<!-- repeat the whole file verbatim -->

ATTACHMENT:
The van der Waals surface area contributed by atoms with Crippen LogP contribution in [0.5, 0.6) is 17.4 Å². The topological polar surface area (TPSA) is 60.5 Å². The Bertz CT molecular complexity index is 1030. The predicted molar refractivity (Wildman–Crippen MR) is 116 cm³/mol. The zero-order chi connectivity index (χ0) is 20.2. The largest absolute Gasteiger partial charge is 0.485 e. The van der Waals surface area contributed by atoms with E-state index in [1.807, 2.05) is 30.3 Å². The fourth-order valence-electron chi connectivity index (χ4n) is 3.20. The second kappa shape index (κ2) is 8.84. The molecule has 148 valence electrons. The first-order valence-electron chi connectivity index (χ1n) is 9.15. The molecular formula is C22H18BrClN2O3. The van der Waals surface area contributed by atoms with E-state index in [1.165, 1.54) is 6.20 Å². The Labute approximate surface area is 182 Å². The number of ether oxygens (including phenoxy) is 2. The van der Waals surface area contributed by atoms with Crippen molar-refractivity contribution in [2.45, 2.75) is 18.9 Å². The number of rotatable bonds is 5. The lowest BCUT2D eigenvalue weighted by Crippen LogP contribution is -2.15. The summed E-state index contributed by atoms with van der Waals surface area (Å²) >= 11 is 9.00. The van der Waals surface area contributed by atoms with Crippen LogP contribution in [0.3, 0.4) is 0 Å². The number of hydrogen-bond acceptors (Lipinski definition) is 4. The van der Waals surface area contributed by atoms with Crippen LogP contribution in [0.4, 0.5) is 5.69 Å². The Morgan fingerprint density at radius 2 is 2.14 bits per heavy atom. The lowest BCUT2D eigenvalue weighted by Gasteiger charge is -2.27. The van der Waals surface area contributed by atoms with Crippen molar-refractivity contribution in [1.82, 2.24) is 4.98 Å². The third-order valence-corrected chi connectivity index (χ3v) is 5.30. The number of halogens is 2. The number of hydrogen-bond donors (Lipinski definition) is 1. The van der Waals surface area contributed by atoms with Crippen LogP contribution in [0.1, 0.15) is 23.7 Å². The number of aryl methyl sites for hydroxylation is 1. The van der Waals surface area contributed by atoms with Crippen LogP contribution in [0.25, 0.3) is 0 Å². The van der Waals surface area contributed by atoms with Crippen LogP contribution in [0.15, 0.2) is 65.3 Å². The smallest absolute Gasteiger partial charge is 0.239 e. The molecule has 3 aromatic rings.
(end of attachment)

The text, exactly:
The van der Waals surface area contributed by atoms with Crippen LogP contribution in [0.5, 0.6) is 17.4 Å². The topological polar surface area (TPSA) is 60.5 Å². The Bertz CT molecular complexity index is 1030. The predicted molar refractivity (Wildman–Crippen MR) is 116 cm³/mol. The zero-order chi connectivity index (χ0) is 20.2. The largest absolute Gasteiger partial charge is 0.485 e. The van der Waals surface area contributed by atoms with E-state index in [1.807, 2.05) is 30.3 Å². The fourth-order valence-electron chi connectivity index (χ4n) is 3.20. The second kappa shape index (κ2) is 8.84. The molecule has 148 valence electrons. The first-order valence-electron chi connectivity index (χ1n) is 9.15. The molecular formula is C22H18BrClN2O3. The van der Waals surface area contributed by atoms with E-state index in [1.165, 1.54) is 6.20 Å². The Labute approximate surface area is 182 Å². The number of ether oxygens (including phenoxy) is 2. The van der Waals surface area contributed by atoms with Crippen molar-refractivity contribution in [2.45, 2.75) is 18.9 Å². The number of rotatable bonds is 5. The lowest BCUT2D eigenvalue weighted by Crippen LogP contribution is -2.15. The summed E-state index contributed by atoms with van der Waals surface area (Å²) >= 11 is 9.00. The van der Waals surface area contributed by atoms with Crippen LogP contribution in [0.3, 0.4) is 0 Å². The number of hydrogen-bond acceptors (Lipinski definition) is 4. The van der Waals surface area contributed by atoms with Crippen LogP contribution in [0.4, 0.5) is 5.69 Å². The Morgan fingerprint density at radius 2 is 2.14 bits per heavy atom. The lowest BCUT2D eigenvalue weighted by Gasteiger charge is -2.27. The van der Waals surface area contributed by atoms with Crippen molar-refractivity contribution in [1.82, 2.24) is 4.98 Å². The third-order valence-corrected chi connectivity index (χ3v) is 5.30. The number of halogens is 2. The number of hydrogen-bond donors (Lipinski definition) is 1. The van der Waals surface area contributed by atoms with Crippen LogP contribution in [0.1, 0.15) is 23.7 Å². The number of aryl methyl sites for hydroxylation is 1. The van der Waals surface area contributed by atoms with Crippen LogP contribution in [0.25, 0.3) is 0 Å². The van der Waals surface area contributed by atoms with Crippen LogP contribution in [0.15, 0.2) is 65.3 Å². The smallest absolute Gasteiger partial charge is 0.239 e. The molecule has 3 aromatic rings.